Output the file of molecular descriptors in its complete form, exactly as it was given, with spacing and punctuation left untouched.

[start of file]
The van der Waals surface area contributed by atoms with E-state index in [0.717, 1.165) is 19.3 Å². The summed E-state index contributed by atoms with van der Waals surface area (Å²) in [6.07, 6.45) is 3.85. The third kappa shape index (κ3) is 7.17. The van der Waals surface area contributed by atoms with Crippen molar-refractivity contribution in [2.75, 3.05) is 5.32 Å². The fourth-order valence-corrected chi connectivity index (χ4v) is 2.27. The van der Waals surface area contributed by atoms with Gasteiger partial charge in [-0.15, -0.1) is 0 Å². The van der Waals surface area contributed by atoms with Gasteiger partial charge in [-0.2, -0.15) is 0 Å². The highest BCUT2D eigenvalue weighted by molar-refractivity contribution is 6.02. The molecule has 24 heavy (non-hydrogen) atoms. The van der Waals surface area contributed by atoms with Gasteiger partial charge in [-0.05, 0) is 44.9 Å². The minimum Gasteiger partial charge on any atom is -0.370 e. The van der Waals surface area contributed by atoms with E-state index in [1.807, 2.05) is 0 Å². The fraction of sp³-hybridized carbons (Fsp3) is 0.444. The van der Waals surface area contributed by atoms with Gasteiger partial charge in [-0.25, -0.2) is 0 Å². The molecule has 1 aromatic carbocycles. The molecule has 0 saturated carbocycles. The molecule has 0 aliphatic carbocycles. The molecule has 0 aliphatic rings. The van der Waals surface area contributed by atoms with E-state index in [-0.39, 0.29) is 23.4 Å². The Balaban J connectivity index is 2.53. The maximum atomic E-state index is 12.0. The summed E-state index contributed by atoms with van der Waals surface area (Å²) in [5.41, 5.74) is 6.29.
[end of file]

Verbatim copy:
The van der Waals surface area contributed by atoms with E-state index in [0.717, 1.165) is 19.3 Å². The summed E-state index contributed by atoms with van der Waals surface area (Å²) in [6.07, 6.45) is 3.85. The third kappa shape index (κ3) is 7.17. The van der Waals surface area contributed by atoms with Crippen molar-refractivity contribution in [2.75, 3.05) is 5.32 Å². The fourth-order valence-corrected chi connectivity index (χ4v) is 2.27. The van der Waals surface area contributed by atoms with Gasteiger partial charge in [-0.15, -0.1) is 0 Å². The van der Waals surface area contributed by atoms with Gasteiger partial charge in [-0.2, -0.15) is 0 Å². The highest BCUT2D eigenvalue weighted by molar-refractivity contribution is 6.02. The molecule has 24 heavy (non-hydrogen) atoms. The van der Waals surface area contributed by atoms with Gasteiger partial charge in [-0.05, 0) is 44.9 Å². The minimum Gasteiger partial charge on any atom is -0.370 e. The van der Waals surface area contributed by atoms with E-state index in [1.807, 2.05) is 0 Å². The fraction of sp³-hybridized carbons (Fsp3) is 0.444. The van der Waals surface area contributed by atoms with Gasteiger partial charge in [-0.25, -0.2) is 0 Å². The molecule has 1 aromatic carbocycles. The molecule has 0 saturated carbocycles. The molecule has 0 aliphatic carbocycles. The molecule has 0 aliphatic rings. The van der Waals surface area contributed by atoms with E-state index in [-0.39, 0.29) is 23.4 Å². The Balaban J connectivity index is 2.53. The maximum atomic E-state index is 12.0. The summed E-state index contributed by atoms with van der Waals surface area (Å²) in [5.41, 5.74) is 6.29.